Kansas City, MO enjoys restoration boom thanks to its long history of preservation

Note from Storm: What’s going on in Kansas City is an example of the “Warsaw Effect” that I documented in my first book, The Restoration Economy. In short, it’s the phenomenon of creating a strong cadre of restoration professionals from revitalizing one’s own city. These professionals then go on to help restore other cities, creating a new local industrial cluster.

New Orleans, Louisiana had (and maybe still has) a wonderful opportunity to do the same with coastal ecosystem restoration and climate change resilience, post-Katrina. But some have suggested creating such a cluster in Atlantic City, New Jersey, so New Orleans might want to accelerate their efforts. Since the BP restoration funds were only recently finalized, this might actually be New Orleans’ last big Warsaw Effect opportunity.

From the article: When Union Station was restored more than 15 years ago, the Baltimore-based firm Hayles & Howe sent a group of classically trained British plaster craftsmen to work with a small local crew on the elaborate molding pieces in the building.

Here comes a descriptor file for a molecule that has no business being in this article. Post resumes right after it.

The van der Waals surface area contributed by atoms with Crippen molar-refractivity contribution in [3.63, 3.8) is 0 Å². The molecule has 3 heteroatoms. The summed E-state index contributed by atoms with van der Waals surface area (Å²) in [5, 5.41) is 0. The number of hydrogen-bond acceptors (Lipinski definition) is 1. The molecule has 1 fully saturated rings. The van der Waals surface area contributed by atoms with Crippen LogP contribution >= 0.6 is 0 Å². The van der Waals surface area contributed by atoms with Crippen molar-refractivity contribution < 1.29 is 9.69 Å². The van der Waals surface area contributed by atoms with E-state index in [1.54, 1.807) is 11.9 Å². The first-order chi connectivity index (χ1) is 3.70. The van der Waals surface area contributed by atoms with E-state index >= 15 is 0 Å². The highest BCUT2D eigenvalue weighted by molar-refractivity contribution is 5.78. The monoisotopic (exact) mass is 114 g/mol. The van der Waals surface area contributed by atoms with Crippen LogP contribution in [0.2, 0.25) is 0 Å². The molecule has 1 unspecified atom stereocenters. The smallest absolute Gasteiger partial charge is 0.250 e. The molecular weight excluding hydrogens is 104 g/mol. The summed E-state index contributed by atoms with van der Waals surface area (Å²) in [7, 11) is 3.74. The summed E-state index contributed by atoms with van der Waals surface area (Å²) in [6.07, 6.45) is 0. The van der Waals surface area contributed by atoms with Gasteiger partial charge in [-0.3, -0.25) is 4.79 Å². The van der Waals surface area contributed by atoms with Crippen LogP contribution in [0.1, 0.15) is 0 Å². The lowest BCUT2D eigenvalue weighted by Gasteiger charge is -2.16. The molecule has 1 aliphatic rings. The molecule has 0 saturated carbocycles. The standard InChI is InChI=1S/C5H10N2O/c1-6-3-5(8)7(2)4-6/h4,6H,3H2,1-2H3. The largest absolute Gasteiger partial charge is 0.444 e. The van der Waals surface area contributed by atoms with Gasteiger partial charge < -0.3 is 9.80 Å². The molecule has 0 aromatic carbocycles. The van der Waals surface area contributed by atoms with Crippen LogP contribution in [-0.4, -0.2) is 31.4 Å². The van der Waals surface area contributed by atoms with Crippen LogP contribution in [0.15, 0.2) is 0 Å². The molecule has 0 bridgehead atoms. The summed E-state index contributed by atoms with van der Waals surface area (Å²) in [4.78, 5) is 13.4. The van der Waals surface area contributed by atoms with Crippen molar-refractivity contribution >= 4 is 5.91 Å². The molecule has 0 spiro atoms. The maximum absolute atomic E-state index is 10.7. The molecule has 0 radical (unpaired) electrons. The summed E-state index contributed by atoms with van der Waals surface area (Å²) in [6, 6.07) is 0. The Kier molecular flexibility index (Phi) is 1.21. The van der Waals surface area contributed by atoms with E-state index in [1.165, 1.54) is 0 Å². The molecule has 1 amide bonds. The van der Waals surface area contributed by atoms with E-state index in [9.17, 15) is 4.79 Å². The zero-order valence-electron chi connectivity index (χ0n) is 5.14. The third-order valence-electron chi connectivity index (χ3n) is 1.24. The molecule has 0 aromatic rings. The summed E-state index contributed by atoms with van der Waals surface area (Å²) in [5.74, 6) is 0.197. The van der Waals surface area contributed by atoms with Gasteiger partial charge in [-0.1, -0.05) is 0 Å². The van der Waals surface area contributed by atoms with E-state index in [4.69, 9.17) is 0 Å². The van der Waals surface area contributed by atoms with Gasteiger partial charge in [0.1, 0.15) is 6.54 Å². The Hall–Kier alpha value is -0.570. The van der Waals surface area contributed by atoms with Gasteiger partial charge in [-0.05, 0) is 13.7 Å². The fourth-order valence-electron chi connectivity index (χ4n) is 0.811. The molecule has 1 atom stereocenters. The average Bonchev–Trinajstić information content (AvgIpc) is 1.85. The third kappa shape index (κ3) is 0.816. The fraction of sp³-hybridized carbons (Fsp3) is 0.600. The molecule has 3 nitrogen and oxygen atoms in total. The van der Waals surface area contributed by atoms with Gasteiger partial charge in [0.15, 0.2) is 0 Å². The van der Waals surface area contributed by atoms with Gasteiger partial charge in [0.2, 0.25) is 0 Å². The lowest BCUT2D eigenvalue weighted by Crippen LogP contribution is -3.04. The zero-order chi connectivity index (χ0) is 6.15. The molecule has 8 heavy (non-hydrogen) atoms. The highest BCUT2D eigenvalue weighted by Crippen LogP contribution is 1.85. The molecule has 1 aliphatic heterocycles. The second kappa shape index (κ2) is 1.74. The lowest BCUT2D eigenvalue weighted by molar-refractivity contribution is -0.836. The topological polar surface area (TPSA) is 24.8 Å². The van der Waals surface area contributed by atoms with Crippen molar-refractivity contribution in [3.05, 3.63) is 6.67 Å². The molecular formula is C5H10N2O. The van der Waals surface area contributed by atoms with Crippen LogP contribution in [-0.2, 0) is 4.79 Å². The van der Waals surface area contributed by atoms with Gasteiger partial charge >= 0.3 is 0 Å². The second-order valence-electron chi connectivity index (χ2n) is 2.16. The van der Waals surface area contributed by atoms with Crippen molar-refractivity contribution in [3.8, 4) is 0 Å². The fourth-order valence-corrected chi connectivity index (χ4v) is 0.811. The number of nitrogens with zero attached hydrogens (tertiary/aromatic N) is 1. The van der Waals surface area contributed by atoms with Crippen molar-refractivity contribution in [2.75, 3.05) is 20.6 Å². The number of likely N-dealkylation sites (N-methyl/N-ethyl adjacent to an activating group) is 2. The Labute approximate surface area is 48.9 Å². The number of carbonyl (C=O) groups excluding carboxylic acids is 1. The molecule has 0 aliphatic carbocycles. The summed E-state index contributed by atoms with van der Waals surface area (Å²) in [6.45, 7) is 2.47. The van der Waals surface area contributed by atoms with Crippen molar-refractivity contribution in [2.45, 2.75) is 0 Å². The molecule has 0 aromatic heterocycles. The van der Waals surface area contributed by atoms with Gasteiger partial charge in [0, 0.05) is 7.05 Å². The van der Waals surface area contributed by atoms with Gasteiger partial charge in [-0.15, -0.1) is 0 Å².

Dave Boux was one of those local workers. Even though Boux was a fourth-generation plasterer, the British workers were a class above him, learning the trade by restoring some of the finest palaces in the world, from the Imperial Palace in Tokyo to Buckingham Palace in London.

Working with people with that kind of experience, it was just very eye-opening to what’s possible,” Boux said.

Several years later, Boux used those skills to start his own ornamental plaster company, and in 2013 he merged with Brad Bruce to co-found Plasterkraft & Mural Masters. The restoration skills of Boux and Bruce can be found in work at the Cosby Hotel, the Midland and the Hotel Phillips, and even on the Missouri state seal at the Capitol in Jefferson City.

There’s been a huge push for restoring historic structures lately, one because it’s more economical,” Faulkner said. “The infrastructure is already there, the guts of the building are already there, so you’re using that embodied energy that’s already available and just expanding on that and making it more sustainable and efficient.

See full article & photo credit.

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